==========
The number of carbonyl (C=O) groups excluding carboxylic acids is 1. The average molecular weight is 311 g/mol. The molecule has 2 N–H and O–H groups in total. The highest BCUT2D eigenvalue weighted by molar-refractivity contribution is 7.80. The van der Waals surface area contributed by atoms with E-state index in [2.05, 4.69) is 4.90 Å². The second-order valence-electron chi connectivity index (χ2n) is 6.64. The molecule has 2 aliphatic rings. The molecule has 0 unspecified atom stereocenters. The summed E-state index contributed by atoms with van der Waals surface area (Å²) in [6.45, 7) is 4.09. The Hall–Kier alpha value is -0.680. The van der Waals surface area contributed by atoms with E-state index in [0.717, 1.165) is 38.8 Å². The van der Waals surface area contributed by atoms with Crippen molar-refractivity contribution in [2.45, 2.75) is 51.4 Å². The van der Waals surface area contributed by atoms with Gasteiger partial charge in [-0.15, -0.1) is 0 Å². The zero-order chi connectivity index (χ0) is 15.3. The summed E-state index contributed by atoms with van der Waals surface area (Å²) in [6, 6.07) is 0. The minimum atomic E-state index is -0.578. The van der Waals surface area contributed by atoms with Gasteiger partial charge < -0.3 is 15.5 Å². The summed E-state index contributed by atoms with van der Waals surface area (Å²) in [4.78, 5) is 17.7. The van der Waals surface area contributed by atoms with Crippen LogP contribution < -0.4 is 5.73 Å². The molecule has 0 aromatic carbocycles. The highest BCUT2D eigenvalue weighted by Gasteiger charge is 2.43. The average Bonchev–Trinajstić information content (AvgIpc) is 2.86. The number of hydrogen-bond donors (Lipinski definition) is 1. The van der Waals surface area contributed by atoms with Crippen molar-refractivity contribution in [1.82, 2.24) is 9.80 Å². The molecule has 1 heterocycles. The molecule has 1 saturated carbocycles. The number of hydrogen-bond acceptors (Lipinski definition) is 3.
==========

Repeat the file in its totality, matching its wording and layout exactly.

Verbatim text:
The number of carbonyl (C=O) groups excluding carboxylic acids is 1. The average molecular weight is 311 g/mol. The molecule has 2 N–H and O–H groups in total. The highest BCUT2D eigenvalue weighted by molar-refractivity contribution is 7.80. The van der Waals surface area contributed by atoms with E-state index in [2.05, 4.69) is 4.90 Å². The second-order valence-electron chi connectivity index (χ2n) is 6.64. The molecule has 2 aliphatic rings. The molecule has 0 unspecified atom stereocenters. The summed E-state index contributed by atoms with van der Waals surface area (Å²) in [6.45, 7) is 4.09. The Hall–Kier alpha value is -0.680. The van der Waals surface area contributed by atoms with E-state index in [0.717, 1.165) is 38.8 Å². The van der Waals surface area contributed by atoms with Crippen molar-refractivity contribution in [2.45, 2.75) is 51.4 Å². The van der Waals surface area contributed by atoms with Gasteiger partial charge in [-0.15, -0.1) is 0 Å². The zero-order chi connectivity index (χ0) is 15.3. The summed E-state index contributed by atoms with van der Waals surface area (Å²) in [6, 6.07) is 0. The minimum atomic E-state index is -0.578. The van der Waals surface area contributed by atoms with Gasteiger partial charge < -0.3 is 15.5 Å². The summed E-state index contributed by atoms with van der Waals surface area (Å²) in [4.78, 5) is 17.7. The van der Waals surface area contributed by atoms with Crippen LogP contribution < -0.4 is 5.73 Å². The molecule has 0 aromatic carbocycles. The highest BCUT2D eigenvalue weighted by Gasteiger charge is 2.43. The average Bonchev–Trinajstić information content (AvgIpc) is 2.86. The number of hydrogen-bond donors (Lipinski definition) is 1. The van der Waals surface area contributed by atoms with Crippen molar-refractivity contribution in [1.82, 2.24) is 9.80 Å². The molecule has 1 heterocycles. The molecule has 1 saturated carbocycles. The number of hydrogen-bond acceptors (Lipinski definition) is 3.